Training tips and techniques
Training tips and techniques
PLEASE TURN VOLUME UP AND LISTEN TO DAVID’S EXPLANATION OF WHAT HE IS DOING
A few people have asked for the education process of stock from when you make first contact with them. These pregnancy tested heifers were purchased at a sale two weeks ago. I have no idea of how they have been handled other than they were originally purchased from Queensland and then grown out and joined to an Angus bull in NSW. They appeared to have good temperaments – a few were a bit runny when approached on foot and as a mob they would run when approached in a paddock. I’ve calmly worked them in the yards to drench and vaccinate and slipped around them on foot half a dozen times in the paddock over the past fortnight to get a bit of trust in them. This is the first time I have started the education process with a dog. My simple aim to start with is to get them to move off a dog and pull up with a dog. I like to do it in a large yard, but the yards are far too wet at present, so we walked them into the corner of a paddock and used a fence for this process. They were quite reluctant to walk off a dog to start with, but that should change over the next one or two sessions. I like to do it calmly as it’s doesn’t take much to make brahmans run if you go too hard or fast. It’s just how I’ve been taught to do it and what I find effective. If it is of any interest I will post some video of their progress after a couple more sessions.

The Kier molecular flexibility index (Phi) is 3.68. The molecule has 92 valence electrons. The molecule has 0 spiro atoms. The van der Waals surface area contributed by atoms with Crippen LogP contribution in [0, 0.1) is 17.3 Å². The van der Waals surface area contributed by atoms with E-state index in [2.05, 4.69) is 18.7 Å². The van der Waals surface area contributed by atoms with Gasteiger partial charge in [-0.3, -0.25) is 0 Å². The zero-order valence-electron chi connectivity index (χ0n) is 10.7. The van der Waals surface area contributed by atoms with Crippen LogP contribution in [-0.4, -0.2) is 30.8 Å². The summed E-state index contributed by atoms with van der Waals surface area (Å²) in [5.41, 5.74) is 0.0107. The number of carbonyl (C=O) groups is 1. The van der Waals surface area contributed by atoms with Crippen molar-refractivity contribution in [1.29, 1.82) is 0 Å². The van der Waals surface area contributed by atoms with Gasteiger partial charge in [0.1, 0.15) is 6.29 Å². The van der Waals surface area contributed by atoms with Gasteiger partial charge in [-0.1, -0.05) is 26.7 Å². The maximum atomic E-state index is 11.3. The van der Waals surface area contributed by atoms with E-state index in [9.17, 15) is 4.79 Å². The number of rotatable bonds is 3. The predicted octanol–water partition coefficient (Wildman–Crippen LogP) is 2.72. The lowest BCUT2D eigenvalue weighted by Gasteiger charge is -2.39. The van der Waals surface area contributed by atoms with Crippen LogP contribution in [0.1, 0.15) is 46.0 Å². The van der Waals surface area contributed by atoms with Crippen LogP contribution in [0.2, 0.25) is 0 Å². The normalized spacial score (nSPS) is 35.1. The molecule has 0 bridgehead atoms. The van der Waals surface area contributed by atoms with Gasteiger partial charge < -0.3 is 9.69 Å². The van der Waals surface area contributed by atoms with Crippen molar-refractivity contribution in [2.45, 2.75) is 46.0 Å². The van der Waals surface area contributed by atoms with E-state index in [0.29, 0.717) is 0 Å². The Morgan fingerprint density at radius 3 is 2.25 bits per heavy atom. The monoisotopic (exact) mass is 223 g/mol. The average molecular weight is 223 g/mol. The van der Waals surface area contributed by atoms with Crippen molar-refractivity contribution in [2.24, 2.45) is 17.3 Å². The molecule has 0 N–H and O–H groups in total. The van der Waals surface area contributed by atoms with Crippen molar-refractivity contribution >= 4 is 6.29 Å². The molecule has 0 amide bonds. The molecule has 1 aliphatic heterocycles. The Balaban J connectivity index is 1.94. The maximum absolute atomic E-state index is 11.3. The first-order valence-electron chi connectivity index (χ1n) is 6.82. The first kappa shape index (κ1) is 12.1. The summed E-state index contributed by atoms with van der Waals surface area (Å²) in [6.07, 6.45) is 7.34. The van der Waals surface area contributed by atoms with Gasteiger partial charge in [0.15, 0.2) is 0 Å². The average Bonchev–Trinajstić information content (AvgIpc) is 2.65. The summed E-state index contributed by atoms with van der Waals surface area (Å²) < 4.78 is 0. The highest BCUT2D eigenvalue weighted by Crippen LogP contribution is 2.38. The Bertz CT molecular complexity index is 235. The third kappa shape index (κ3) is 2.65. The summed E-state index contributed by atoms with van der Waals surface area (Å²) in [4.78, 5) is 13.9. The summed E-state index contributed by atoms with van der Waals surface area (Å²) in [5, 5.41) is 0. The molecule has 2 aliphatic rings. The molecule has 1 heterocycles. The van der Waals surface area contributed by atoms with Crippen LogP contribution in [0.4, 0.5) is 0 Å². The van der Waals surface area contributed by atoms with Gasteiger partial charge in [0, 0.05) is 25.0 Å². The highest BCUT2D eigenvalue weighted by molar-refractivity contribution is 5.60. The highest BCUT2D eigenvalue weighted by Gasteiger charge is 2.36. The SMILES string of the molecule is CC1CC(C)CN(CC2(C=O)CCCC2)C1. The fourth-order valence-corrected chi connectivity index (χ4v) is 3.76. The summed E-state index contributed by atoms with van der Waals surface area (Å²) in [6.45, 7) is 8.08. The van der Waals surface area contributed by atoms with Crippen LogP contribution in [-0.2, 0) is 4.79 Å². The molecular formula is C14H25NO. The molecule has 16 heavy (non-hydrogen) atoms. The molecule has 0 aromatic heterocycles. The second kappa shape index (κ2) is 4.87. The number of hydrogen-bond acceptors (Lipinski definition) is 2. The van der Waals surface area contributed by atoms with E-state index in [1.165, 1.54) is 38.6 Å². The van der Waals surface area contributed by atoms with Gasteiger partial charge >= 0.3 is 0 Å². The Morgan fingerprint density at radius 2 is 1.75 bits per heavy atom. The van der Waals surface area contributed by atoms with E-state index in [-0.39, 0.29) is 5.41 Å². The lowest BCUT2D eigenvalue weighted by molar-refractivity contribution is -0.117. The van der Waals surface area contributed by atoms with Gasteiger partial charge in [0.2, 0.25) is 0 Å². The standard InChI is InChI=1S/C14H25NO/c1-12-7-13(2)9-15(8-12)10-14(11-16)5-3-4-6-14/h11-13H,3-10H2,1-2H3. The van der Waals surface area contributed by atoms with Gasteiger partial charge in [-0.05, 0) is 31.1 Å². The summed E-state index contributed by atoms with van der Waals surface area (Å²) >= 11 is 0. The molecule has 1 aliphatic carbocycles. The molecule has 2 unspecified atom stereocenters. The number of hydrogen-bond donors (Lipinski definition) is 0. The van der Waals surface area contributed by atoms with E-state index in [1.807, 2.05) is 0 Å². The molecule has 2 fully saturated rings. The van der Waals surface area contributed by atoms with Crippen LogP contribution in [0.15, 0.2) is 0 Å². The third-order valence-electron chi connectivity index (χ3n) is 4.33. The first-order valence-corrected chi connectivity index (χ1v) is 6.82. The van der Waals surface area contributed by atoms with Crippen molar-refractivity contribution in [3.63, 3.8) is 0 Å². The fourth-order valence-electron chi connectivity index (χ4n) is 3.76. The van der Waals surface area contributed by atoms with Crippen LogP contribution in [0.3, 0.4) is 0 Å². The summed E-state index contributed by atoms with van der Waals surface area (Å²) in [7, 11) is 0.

I recently posted an initial education introduction to some heifers I had purchased a couple of weeks back. I wasn’t planning on doing a second session with them until our paddocks dried out after over half a metre of rain in over the past week, but needed them shifted this morning. Here I’ve just used a couple of sheep dogs for this second session and a fence line that I feel helps in early education through extra containment of the cattle. They are moving off the dogs a bit more freely than session 1 with a single dog. I have sent the dogs to block the lead only when a lead animal(s) get into a trot or gallop. It isn’t perfect, but considering the water-laided ground and heavy wet stock, I was happy enough with the result. Once things dry out a bit I will do another few sessions and we will hopefully see even further improvement. No doubt others will find fault in it, but the system works for me and helps me achieve premium prices for the cattle I trade plus compliant, easy to handle breeders that I retain.
We hadn’t completed the education of these bought-in heifers when they started to calve. So we just carry on with the education process as they calve. So many people think that working cows with calves at foot is a problem that needs hard dogs and big fights. I prefer to use calm dogs and avoid conflict – particularly when most of the education has been done on the mothers…avoid stressing our stock whenever possible. These heifers will be combined with a few other similar sized mobs that have been handled similarly and shifting them wet or dry will always be a pleasure – no matter the numbers.
bloggers like this: